April 20, 2012

Weekly Roundup: Eco-apathy, wearable computers, lonely Americans

Posted by: in North America

-Time releases its annual list of The 100 Most Influential People in the World.

-As Earth Day approaches, a Harris poll finds that Americans’ concern for the environment and their green behaviors have waned over the past three years.

-Following in the footsteps of luxury stores in Europe, high-end retailers in the U.S. are ramping up efforts to lure Chinese visitors, according to The New York Times.

-Russia’s Internet market is growing “astoundingly fast,” says The Next Web, spotlighting recent facts and figures on the country’s digital domain.

-The New York Times reports that India’s growth is being hampered by a struggle to keep up with rising demand for electricity.

-A Business Insider columnist argues that emerging market brands are set to play a bigger role on the global stage.

-A Boston Consulting Group study, The Millennial Consumer, attempts to identify consumer behaviors and attitudes unique to this generation and identifies six distinct segments of this cohort in the U.S.

-Young American women now place more importance on a high-paying career than young men, but still highly value marriage and family, according to the Pew Research Center.

-An essay in The Atlantic argues that Facebook is making Americans more lonely. But in Salon, author Eric Klinenberg disputes the idea that alienation is on the rise.

-The solar power industry is “suffering from growing pains rather than undergoing death throes,” according to a new McKinsey & Co. report on the topic.

-A Forrester report on wearable computers argues that now is the time for product strategists to start experimenting with wearables, which will disrupt industries from apparel to media and gaming.

-Fast Company explores the notion that wearable computers will represent a “fifth screen” for advertisers. The magazine also looks at how tracking tags in clothes could enable a surveillance society.

-The Economist looks at how technology is transforming manufacturing and changing the politics of jobs as well.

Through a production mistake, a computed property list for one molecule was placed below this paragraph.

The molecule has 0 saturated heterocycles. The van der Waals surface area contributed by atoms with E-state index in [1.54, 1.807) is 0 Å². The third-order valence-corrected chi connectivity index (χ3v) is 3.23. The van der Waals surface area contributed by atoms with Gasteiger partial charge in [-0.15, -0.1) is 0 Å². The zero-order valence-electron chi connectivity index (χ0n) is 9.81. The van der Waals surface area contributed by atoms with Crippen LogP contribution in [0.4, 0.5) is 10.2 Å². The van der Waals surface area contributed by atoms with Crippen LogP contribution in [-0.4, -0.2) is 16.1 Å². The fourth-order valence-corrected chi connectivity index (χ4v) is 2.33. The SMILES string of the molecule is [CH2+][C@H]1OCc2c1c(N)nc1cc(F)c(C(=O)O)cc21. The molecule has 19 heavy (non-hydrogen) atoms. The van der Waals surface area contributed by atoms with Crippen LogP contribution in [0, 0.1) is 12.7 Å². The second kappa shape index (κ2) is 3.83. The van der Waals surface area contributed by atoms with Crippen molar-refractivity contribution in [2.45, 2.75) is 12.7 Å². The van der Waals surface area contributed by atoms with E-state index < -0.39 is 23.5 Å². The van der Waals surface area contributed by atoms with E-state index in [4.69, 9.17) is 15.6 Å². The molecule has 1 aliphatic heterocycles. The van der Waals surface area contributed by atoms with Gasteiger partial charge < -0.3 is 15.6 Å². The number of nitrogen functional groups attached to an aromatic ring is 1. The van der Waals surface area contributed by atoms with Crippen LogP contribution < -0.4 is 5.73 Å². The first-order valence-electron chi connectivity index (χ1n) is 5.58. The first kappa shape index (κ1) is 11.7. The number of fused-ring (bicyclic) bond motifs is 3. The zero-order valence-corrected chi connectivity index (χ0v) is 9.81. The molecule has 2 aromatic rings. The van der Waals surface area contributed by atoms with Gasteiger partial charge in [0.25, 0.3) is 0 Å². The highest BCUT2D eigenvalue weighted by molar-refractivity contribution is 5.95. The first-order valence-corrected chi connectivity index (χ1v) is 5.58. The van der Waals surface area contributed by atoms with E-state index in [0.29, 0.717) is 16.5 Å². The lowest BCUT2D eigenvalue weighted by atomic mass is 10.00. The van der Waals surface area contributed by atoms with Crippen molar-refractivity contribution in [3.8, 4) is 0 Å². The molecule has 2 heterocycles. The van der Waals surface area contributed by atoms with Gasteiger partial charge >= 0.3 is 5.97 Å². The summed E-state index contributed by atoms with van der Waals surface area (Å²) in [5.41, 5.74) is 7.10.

-The Economist charts the speedy adoption of smartphones and looks at their “potential to reshape the economy and boost productivity across all sectors and industries, like electricity or the automobile.”

-Pew’s Internet and American Life Project finds that as many as a fifth of Americans don’t use the Internet, but says the rise of mobile is “changing the story.”

-A Viacom survey examines how consumers use and feel about their tablets, MediaPost reports.

-A Pew Research Center study of technology stakeholders finds that most expect widespread adoption of mobile payments by 2020, as Mashable reports.

-An Adweek infographic looks at research finding that while Americans are more comfortable with e-commerce, they’re also demanding more from retailers.

-Mobile carriers in the U.S. say they may not have enough radio spectrum to meet spiking demand for mobile data in the next few years. The New York Times explores why.

-More companies are adopting the “officeless office,” or unassigned work spaces, in a bid to save money as employees get more mobile, says The Wall Street Journal.

-“IMAX is suddenly in the spotlight,” according to The Wall Street Journal, with Hollywood execs eager to see their major summer movies released on the giant screens.

-The New York TimesBits column spotlights some futuristic ideas being developed at AT&T Labs and says they hint at the privacy battles of tomorrow.

-The New York Times reports on whether this might be “the golden age for inventors.”

-Bringing Tupac back to life for Coachella and what the sophisticated hologram means for advertisers, in Ad Age.

-America’s taste buds are getting more adventurous, says USA Today, judging by new products featuring unorthodox flavors.

-The Wall Street Journal looks at the rise of the hotel lobby as the new hangout spot for local freelancers and startups.

 

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